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Djokovic beats last American at U.S. Open to extend Slam bid

Novak Djokovic is trying to be the first man since Rod Laver in 1969 to win all four Slam trophies in one year

For half an hour and a full set at the start, then one particularly compelling and competitive game later, Novak Djokovic’s opponent in the U.S. Open’s fourth round, Jenson Brooksby, gave him fits and created a raucous atmosphere under the lights at Arthur Ashe Stadium.

That let Djokovic, above all, and everyone else, too, know that Brooksby — a 20-year-old wild-card entry from California who is ranked 99th and never before had been on this sort of stage — belonged. And then, not surprisingly, Djokovic showed why he is who he is and how he’s managed to move within three victories of the first calendar-year Grand Slam in men’s tennis in 52 years.

Settling in and sending messages, to the fans with roars and to Brooksby with some staredowns, No. 1 Djokovic improved to 25-0 in majors this year by winning 1-6, 6-3, 6-2, 6-2 on Monday night. He extended his pursuit of a true Slam and a record-breaking 21st major championship while also eliminating the last American singles player in the tournament.

It is the first time in the history of an event that dates to the 1880s that no man or woman from the host country reached the quarterfinals.

One key to the turnaround by Djokovic, as good a returner as there is: He broke in Brooksby’s initial service game in each of the last three sets.

Perhaps affected by the physical nature of the extended exchanges, Brooksby was visited by a trainer after the second set and again after the third. Still, for someone who never had set foot on Ashe’s blue court until about two hours before the match, when he got a chance to practice there, Brooksby never seemed overwhelmed by the setting or the circumstances.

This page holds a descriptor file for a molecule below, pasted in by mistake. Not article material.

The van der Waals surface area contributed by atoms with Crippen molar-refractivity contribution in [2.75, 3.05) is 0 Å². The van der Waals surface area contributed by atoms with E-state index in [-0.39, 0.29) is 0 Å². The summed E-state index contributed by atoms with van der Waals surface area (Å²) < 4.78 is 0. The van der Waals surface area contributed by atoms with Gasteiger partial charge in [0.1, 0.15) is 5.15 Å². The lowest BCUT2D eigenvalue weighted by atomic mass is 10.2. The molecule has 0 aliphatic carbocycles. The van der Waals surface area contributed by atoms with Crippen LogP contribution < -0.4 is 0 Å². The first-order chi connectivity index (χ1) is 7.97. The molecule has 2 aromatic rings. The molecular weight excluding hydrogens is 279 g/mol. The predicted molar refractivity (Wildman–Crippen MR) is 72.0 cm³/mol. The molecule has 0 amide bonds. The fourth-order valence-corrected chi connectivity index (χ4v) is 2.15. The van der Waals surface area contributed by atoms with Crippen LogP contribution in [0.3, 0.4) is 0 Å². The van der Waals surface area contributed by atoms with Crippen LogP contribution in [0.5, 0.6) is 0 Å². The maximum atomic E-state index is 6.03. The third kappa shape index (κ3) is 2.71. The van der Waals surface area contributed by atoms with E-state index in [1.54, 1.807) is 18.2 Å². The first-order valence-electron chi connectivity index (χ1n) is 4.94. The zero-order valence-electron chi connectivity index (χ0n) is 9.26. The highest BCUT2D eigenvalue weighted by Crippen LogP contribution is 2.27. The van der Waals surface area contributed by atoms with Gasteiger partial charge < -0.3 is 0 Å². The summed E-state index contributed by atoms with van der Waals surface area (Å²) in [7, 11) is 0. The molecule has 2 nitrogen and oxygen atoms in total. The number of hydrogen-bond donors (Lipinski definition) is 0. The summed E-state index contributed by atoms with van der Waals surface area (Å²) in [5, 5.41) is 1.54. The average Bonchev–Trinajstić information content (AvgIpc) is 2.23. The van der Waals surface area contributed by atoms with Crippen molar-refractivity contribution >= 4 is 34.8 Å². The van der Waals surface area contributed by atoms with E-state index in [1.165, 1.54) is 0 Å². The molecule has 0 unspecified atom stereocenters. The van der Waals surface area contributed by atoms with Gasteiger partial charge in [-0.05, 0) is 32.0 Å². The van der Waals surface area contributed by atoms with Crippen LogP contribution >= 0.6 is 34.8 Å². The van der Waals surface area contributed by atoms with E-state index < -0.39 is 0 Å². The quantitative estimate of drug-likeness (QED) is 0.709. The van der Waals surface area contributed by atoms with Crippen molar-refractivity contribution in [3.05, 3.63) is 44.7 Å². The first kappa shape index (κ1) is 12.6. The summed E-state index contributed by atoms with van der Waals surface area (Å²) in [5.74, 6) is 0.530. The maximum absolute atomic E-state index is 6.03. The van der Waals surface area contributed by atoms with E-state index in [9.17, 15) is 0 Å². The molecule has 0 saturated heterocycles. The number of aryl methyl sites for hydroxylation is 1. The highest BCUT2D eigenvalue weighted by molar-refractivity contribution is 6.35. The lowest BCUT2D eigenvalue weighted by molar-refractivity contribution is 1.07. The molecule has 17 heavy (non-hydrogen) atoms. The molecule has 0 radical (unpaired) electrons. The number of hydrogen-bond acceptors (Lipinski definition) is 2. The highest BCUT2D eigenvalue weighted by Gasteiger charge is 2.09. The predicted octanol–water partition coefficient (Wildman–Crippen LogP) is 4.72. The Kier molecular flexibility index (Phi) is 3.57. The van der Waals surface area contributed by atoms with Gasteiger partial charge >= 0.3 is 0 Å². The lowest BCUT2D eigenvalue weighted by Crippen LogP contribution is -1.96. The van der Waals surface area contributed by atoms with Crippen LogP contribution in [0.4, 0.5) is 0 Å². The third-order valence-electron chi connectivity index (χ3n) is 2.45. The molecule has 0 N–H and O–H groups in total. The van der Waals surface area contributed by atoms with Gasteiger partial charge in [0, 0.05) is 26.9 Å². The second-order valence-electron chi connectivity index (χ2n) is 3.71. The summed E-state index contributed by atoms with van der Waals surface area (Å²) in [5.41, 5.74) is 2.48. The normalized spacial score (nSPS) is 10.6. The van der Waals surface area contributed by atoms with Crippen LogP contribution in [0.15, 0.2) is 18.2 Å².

“A very young, very talented player,” Djokovic said.

“I told him at the net a bright future is ahead of him.” His 6-foot-4 strides and reach, his anticipation, his variety including a well-disguised two-handed backhand slice, his think-steps-ahead point construction, his commitment to patterns drawn up by his coach at home in Sacramento since age 7, Joe Gilbert — all left Djokovic a tad discombobulated early.

“It wasn’t a great start for me. Obviously, Jenson was pumped. He had a clear game plan. He was executing all the shots efficiently. I was on my back foot,” said Djokovic, who is trying to be the first man since Rod Laver in 1969 to win all four Slam trophies in one year and also aiming to eclipse the men’s mark of 20 career majors he shares with Roger Federer and Rafael Nadal.

“He was reading the play very well.” In the first set, Brooksby made one unforced error, Djokovic 11. And Brooksby won 14 of the points that lasted five strokes or more, Djokovic four.

When Djokovic netted an overhead to move Brooksby two points from the set, most of the spectators in the 23,000-plus-capacity arena — excited to be back after last year’s ban on audiences amid the pandemic — rose, clapping and screaming.

When Djokovic missed a return to cede that set to his foe, Brooksby waved both arms and heard more loud support.

“Electric. Awesome. I enjoyed it. I truly did,” said Djokovic, who soon would be hearing his own cheers.

“The momentum,” declared Djokovic, a 34-year-old from Serbia, “was changed.” He next meets No. 6 Matteo Berrettini of Italy in a rematch of the Wimbledon final.

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